Advertisement

Variation in dermatologist visits by sociodemographic characteristics

Published:January 06, 2017DOI:https://doi.org/10.1016/j.jaad.2016.10.045

      Background

      Access to dermatologists is an ongoing concern for Medicaid enrollees. Understanding current use is a key step toward designing and implementing policies to improve access.

      Objective

      We sought to quantify how often Medicaid enrollees visit dermatologists and receive treatment for skin-related conditions compared with patients with other coverage or without health insurance.

      Methods

      We conducted a retrospective cross-sectional analysis of multiyear federal survey data (Medical Expenditure Panel Survey). The sample included Medical Expenditure Panel Survey respondents younger than 65 years from 2008 to 2012.

      Results

      In unadjusted comparisons, we found that 1.4% of Medicaid enrollees had an ambulatory visit to a dermatologist annually, compared with 1.2% of uninsured individuals and 5.5% of individuals with private coverage. In adjusted models, we found that health insurance source, age, sex, race/ethnicity, and geography are associated with the likelihood of having visits to a dermatologist. Compared with individuals with private coverage, Medicaid enrollees are less likely to receive a diagnosis for a skin condition by any provider and are less than half as likely to have skin-related diagnoses made by dermatologists.

      Limitations

      We have relatively few Medical Expenditure Panel Survey respondents for a subset of specific diagnoses.

      Conclusions

      Our findings emphasize the need for efforts to reduce disparities in access to dermatologists.

      Key words

      Abbreviations used:

      CI (confidence interval), MEPS (Medical Expenditure Panel Survey), OR (odds ratio)
      To read this article in full you will need to make a payment
      AAD Member Login
      AAD Members, full access to the journal is a member benefit. Use your society credentials to access all journal content and features

      Purchase one-time access:

      Already a print subscriber? Claim online access
      Already an online subscriber? Sign in
      Institutional Access: Sign in to ScienceDirect

      References

      1. CDC. National Ambulatory Medicare Care Survey Factsheet: Dermatology. Available at: https://www.cdc.gov/nchs/data/ahcd/namcs_2010_factsheet_dermatology.pdf. Accessed October 20, 2016.

      2. Armstrong A, Kwong M, Ledo L. Tele-dermatology in Medi-Cal: findings from the field and challenges for the future. Available at: http://cchpca.org/sites/default/files/resources/Tele-Dermatology%20in%20Medi-Cal%20Issue%20Brief%2010-11.pdf. Accessed October 20, 2016.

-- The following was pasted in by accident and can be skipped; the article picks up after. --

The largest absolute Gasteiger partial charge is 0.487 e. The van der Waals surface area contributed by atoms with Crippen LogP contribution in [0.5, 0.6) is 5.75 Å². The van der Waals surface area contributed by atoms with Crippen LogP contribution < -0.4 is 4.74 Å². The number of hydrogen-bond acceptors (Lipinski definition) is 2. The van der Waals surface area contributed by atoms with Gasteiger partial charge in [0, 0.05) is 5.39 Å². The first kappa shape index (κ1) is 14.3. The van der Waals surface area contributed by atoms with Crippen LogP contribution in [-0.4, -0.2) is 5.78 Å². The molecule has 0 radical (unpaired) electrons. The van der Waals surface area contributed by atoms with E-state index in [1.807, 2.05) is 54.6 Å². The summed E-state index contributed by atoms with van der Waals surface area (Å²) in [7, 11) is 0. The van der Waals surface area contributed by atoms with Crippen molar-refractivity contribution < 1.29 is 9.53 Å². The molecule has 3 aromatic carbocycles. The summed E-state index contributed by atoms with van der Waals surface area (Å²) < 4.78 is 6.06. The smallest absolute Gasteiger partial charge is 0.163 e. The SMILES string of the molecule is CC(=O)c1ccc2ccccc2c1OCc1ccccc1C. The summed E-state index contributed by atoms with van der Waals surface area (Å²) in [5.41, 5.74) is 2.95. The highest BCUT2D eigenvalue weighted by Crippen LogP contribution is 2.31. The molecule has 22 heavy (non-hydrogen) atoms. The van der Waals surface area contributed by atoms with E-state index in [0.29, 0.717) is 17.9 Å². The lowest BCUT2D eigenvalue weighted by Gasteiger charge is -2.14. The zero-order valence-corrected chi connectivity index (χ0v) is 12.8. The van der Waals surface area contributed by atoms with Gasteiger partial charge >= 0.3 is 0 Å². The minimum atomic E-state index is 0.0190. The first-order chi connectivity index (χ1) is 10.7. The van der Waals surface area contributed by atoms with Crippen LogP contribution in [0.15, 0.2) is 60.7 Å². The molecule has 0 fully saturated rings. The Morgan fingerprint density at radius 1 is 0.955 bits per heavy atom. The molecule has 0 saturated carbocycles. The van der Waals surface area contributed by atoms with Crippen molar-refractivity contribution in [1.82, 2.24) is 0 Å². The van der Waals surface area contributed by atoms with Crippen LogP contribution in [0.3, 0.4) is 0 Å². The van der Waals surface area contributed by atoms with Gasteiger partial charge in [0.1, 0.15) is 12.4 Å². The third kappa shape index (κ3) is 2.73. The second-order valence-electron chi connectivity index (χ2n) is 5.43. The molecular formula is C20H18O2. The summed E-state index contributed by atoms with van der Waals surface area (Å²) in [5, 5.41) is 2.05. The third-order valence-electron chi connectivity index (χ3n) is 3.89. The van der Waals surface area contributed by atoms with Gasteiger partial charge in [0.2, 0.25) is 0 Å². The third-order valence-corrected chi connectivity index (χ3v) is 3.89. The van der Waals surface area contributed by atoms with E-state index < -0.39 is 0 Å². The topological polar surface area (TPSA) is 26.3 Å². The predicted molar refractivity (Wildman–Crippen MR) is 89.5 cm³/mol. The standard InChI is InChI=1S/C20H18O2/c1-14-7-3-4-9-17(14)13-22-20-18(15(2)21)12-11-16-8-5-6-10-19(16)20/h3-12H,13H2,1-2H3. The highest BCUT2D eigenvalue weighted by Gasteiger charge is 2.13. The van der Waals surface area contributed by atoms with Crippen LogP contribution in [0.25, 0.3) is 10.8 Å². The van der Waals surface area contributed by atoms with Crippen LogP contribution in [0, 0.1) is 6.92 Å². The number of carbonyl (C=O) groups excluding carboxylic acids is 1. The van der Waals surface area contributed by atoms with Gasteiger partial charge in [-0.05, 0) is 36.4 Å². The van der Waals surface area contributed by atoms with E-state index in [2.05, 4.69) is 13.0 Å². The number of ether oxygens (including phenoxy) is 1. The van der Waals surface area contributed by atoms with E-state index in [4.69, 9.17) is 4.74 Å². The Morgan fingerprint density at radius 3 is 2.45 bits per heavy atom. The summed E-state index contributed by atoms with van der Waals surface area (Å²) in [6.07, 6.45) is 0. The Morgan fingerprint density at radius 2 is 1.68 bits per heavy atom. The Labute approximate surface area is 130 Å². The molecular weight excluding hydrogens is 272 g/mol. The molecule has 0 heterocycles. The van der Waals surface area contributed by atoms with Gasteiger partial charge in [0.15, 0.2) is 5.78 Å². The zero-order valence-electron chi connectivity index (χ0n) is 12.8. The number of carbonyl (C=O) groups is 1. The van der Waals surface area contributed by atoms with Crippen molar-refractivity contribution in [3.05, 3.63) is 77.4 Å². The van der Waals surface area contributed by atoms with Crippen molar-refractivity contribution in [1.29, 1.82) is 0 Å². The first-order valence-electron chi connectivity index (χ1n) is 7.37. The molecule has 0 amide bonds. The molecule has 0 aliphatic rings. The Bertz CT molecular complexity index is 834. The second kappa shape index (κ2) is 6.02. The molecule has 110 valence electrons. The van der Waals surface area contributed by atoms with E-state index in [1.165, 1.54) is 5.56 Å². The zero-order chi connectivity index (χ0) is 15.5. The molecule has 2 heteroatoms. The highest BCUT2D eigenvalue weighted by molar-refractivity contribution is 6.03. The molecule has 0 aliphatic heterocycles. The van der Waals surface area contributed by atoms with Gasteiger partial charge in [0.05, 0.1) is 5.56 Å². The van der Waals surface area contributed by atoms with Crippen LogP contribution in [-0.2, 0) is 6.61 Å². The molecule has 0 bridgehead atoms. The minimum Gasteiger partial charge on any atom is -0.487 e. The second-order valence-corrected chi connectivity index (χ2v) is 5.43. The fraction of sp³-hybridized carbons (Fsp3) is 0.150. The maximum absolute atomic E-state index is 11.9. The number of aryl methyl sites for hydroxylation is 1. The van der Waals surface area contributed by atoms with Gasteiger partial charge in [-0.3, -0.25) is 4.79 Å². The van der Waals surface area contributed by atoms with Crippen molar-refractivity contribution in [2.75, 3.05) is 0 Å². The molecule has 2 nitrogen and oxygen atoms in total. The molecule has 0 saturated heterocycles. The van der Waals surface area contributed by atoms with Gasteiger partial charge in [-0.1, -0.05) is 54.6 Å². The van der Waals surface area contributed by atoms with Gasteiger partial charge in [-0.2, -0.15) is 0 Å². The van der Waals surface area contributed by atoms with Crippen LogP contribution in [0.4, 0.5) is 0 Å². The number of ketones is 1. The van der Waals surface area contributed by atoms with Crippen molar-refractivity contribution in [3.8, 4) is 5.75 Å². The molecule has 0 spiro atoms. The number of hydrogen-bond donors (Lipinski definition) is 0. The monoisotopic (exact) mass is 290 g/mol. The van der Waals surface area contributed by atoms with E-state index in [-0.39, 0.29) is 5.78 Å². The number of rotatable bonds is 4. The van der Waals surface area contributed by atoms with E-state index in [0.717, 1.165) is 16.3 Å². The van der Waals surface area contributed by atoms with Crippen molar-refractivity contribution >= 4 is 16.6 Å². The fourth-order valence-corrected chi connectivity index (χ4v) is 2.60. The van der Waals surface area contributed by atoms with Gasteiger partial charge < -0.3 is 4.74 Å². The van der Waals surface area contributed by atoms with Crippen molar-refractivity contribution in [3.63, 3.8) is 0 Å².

• Eide M.
        • Weinstock M.
        • Clark M.
        The association of physician-specialty density and melanoma prognosis in the United States, 1988 to 1993.
        J Am Acad Dermatol. 2009; 60: 51-58
        • Coates S.J.
        • Kvedar J.
        • Granstein R.D.
        Teledermatology: from historical perspective to emerging techniques of the modern era: part II: emerging technologies in teledermatology, limitations and future directions.
        J Am Acad Dermatol. 2015; 72 (quiz 587-588): 577-586
        • Chaudhry S.B.
        • Armbrecht E.S.
        • Shin Y.
        • et al.
        Pediatric access to dermatologists: Medicaid versus private insurance.
        J Am Acad Dermatol. 2013; 68: 738-748
        • Ahn C.S.
        • Allen M.M.
        • Davis S.A.
        • Huang K.E.
        • Fleischer Jr., A.B.
        • Feldman S.R.
        The National Ambulatory Medical Care Survey: a resource for understanding the outpatient dermatology treatment.
        J Dermatolog Treat. 2014; 25: 453-458
      3. AHRQ. Medical Expenditure Panel Survey Data. Available at: http://www.ahrq.gov/research/data/meps/index.html. Accessed October 20, 2016.

        • Landis E.T.
        • Davis S.A.
        • Taheri A.
        • Feldman S.R.
        Top dermatologic diagnoses by age.
        Dermatol Online J. 2014; 20: 22368
        • Stern R.S.
        Dermatologists and office-based care of dermatologic disease in the 21st century.
        J Investig Dermatol Symp Proc. 2004; 9: 126-130
        • Alghothani L.
        • Jacks S.K.
        • Vander Horst A.
        • Zirwas M.J.
        Disparities in access to dermatologic care according to insurance type.
        Arch Dermatol. 2012; 148: 956-957
        • Resneck Jr., J.
        • Pletcher M.J.
        • Lozano N.
        Medicare, Medicaid, and access to dermatologists: the effect of patient insurance on appointment access and wait times.
        J Am Acad Dermatol. 2004; 50: 85-92
      4. Zuckerman S, Goin D. How much will Medicaid physician fees for primary care rise in 2013? Evidence from a 2012 survey of Medicaid physician fees. Available at: https://kaiserfamilyfoundation.files.wordpress.com/2013/01/8398.pdf. Accessed October 20, 2016.

        • Long S.K.
        Physicians may need more than higher reimbursements to expand Medicaid participation: findings from Washington State.
        Health Aff (Millwood). 2013; 32: 1560-1567
        • Uscher-Pines L.
        • Malsberger R.
        • Burgette L.
        • Mulcahy A.
        • Mehrotra A.
        Effect of teledermatology on access to dermatology care among Medicaid enrollees.
        JAMA Dermatol. 2016; 152: 905-912